Thousands of Japanese are convinced that Jesus Christ escaped from the Romans and started a family in Japan.
Two thousand years ago, a nomadic shepherd settled in northern Japan. Convinced that this would be the place where I could grow garlic, he made a life around the care of his plantations. He fell in love with a woman, he had three children and lived more than a hundred years. Some locals assure that it was Jesus Christ who, to avoid the fury of the Romans, fled his country to start over in the East.
Did Jesus Christ Really Visit Japan?
Detail of a mosaic mural of a pantocrator in the Hagia Sophia Mosque, Istanbul. Photo: Getty Images
According to orography and technical possibilities that existed two thousand years ago, it is unlikely that Jesus escaped the Roman Empire to settle on an Asian island. However, there is a long oral tradition who assures that this was the case, and that under the grave in that place in northern Japan are his remains.
For this reason, on top of a hill the shingo village He is remembered as Daitenku Taro Jurai. The population that worships the remains assures that Jesus did not die on a cross, Instead, he set out on a tortuous journey to this mountainous town. Year after year, more than 20 thousand people go on pilgrimage to visit this sacred site.
Part of the tour includes a 100 yen ticket to enter the Museum of the Legend of Christ, which has been converted into a space for religious relics. Since 1964, in spring festivals are orchestrated whole in his honor, in which women dance in kimonos while the rest sing litanies in unknown languages.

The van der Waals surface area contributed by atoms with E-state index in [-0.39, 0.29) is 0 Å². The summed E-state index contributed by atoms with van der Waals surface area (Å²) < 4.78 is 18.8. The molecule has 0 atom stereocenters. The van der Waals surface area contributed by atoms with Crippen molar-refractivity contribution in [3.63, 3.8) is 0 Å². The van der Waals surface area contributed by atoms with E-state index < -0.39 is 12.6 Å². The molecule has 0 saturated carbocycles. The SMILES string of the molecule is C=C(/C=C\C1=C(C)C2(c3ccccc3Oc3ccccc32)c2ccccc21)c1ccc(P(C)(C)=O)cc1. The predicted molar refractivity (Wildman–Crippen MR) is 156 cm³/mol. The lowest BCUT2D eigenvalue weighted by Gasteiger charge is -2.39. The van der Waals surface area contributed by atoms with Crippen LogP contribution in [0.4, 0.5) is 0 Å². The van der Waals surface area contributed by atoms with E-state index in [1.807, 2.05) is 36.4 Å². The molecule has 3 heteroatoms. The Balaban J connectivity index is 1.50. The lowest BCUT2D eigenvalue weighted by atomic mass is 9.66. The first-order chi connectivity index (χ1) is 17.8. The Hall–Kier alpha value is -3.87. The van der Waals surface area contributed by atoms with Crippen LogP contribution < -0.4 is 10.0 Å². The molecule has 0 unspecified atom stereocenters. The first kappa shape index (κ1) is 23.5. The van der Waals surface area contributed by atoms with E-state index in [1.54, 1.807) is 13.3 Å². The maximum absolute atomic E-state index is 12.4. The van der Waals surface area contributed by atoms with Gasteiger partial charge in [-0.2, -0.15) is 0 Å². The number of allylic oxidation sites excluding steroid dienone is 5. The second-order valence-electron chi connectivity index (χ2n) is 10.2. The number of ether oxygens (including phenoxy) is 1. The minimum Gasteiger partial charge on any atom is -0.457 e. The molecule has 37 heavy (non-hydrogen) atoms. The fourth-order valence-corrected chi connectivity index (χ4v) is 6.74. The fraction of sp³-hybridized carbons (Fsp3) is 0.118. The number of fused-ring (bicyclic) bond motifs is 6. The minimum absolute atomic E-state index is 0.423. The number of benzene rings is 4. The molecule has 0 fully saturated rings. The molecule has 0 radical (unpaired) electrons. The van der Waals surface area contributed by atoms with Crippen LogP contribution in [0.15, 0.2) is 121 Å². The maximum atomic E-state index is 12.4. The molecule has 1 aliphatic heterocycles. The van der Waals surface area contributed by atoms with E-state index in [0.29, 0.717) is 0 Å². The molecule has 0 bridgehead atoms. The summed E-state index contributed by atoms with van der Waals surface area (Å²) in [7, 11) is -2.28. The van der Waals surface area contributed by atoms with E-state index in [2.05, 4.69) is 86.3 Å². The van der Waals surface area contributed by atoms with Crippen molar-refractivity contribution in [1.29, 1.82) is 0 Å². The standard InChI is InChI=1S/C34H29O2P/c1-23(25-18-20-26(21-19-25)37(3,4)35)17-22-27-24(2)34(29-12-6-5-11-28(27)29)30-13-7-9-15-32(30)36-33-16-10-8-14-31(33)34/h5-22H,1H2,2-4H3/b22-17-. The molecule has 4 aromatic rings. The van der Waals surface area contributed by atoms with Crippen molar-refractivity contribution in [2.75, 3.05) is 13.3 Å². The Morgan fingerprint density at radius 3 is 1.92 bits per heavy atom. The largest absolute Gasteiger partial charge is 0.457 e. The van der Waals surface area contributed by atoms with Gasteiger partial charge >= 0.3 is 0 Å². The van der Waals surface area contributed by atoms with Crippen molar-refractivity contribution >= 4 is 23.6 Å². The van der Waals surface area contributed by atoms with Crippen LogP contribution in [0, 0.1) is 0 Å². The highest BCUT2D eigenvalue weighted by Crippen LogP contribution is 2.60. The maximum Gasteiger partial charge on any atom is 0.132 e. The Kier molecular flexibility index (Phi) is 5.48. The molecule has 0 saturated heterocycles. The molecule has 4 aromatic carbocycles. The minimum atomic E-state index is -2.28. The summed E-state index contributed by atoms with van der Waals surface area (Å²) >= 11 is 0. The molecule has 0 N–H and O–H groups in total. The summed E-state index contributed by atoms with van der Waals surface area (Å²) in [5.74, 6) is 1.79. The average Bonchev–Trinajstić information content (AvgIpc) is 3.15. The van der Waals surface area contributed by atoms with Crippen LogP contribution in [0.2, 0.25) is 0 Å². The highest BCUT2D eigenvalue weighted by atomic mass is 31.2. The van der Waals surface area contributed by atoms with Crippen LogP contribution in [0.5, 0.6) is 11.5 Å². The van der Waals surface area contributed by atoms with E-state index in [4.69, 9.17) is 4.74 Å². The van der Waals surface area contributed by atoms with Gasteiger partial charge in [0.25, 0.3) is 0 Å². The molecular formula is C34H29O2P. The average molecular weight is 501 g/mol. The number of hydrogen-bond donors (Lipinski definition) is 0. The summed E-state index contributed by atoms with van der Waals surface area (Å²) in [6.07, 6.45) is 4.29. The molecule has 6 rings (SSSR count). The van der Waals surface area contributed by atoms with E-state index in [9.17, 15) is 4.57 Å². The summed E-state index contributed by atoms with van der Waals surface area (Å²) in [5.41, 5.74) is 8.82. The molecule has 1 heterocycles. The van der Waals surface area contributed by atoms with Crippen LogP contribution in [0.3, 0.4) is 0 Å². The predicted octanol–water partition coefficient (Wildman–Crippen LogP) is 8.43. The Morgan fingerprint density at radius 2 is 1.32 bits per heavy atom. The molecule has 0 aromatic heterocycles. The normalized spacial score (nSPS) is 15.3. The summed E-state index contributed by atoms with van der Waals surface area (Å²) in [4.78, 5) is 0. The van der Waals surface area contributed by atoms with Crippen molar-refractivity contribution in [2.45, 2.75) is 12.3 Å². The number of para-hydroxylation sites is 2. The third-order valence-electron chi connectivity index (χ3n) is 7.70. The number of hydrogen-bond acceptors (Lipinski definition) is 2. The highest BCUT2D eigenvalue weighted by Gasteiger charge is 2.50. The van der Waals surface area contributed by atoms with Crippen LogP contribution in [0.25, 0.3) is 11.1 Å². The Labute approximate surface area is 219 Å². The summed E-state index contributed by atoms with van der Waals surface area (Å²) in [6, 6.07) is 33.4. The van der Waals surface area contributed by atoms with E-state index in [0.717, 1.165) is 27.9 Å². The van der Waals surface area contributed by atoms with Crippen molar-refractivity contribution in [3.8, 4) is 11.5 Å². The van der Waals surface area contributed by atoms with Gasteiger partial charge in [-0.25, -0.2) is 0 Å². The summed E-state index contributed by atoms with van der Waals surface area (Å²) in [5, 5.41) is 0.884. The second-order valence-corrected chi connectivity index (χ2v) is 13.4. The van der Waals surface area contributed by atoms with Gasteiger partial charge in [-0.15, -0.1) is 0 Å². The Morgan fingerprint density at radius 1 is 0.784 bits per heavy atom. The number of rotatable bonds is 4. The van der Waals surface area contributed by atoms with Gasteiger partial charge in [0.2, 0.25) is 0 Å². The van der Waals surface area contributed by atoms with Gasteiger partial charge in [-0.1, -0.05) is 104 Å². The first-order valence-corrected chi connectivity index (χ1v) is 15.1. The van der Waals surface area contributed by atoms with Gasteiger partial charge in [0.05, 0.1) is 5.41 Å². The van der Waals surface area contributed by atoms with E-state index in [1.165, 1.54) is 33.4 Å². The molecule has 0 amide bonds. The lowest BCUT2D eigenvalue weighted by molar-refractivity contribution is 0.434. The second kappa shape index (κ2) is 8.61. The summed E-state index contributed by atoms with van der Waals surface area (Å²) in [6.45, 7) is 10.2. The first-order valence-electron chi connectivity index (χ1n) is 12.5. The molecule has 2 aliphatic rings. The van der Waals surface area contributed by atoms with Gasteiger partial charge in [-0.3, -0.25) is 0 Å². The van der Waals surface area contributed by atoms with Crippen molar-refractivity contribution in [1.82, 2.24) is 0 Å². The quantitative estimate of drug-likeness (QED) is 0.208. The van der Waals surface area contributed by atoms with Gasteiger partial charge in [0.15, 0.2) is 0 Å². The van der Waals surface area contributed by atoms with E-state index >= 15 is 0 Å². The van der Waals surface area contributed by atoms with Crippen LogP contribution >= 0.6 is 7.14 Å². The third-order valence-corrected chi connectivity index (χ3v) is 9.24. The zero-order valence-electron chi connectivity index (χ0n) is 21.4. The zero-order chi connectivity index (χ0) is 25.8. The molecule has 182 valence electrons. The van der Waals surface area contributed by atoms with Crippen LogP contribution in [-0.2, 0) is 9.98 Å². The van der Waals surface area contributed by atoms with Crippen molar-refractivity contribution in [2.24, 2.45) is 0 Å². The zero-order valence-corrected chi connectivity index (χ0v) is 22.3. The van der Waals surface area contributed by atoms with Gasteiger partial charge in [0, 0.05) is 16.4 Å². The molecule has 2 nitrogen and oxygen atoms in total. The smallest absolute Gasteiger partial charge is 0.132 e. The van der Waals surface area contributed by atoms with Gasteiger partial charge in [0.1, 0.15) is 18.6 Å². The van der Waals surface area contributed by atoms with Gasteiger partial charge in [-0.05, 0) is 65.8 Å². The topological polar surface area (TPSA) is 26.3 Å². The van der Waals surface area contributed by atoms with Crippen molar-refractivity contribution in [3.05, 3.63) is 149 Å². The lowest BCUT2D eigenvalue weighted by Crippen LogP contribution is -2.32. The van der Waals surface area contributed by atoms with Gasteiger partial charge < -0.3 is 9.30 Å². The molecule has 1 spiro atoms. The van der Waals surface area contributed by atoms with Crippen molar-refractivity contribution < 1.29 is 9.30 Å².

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Where does the legend come from?
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The site has caused controversy among the practitioners of the Christian faiths. Some even claim that the Museum of the Legend of Christ in Shingo is just a tourist attraction to activate the local economy. However, it is a reality that the cult attracts more and more people over the years.
The practitioners of this cult have the belief that Jesus, at age 21, migrated from their country of origin to settle in Japan. The myth began to spread in the seventeenth century, under the premise that in biblical texts The life of this character is not detailed between his early years until he was 30, when he began to preach.
Assuming that those years are lost, some Japanese decided to explain this emptiness in sacred texts as follows: instead of Jesus being crucified, his brother sacrificed himself for him. This is how Jesus Christ go on a journey to the Far East, where he finally founds a family and spends the rest of his days.
In Japan, only 1% of the population identifies as Christian. However, religious syncretism has occurred among the most marginal populations of the country, where they are rites that intermingle Shintoism, Buddhism and some elements of Catholic iconography. It could be that the Museum of the Legend of Christ is the product of this Social phenomenon.
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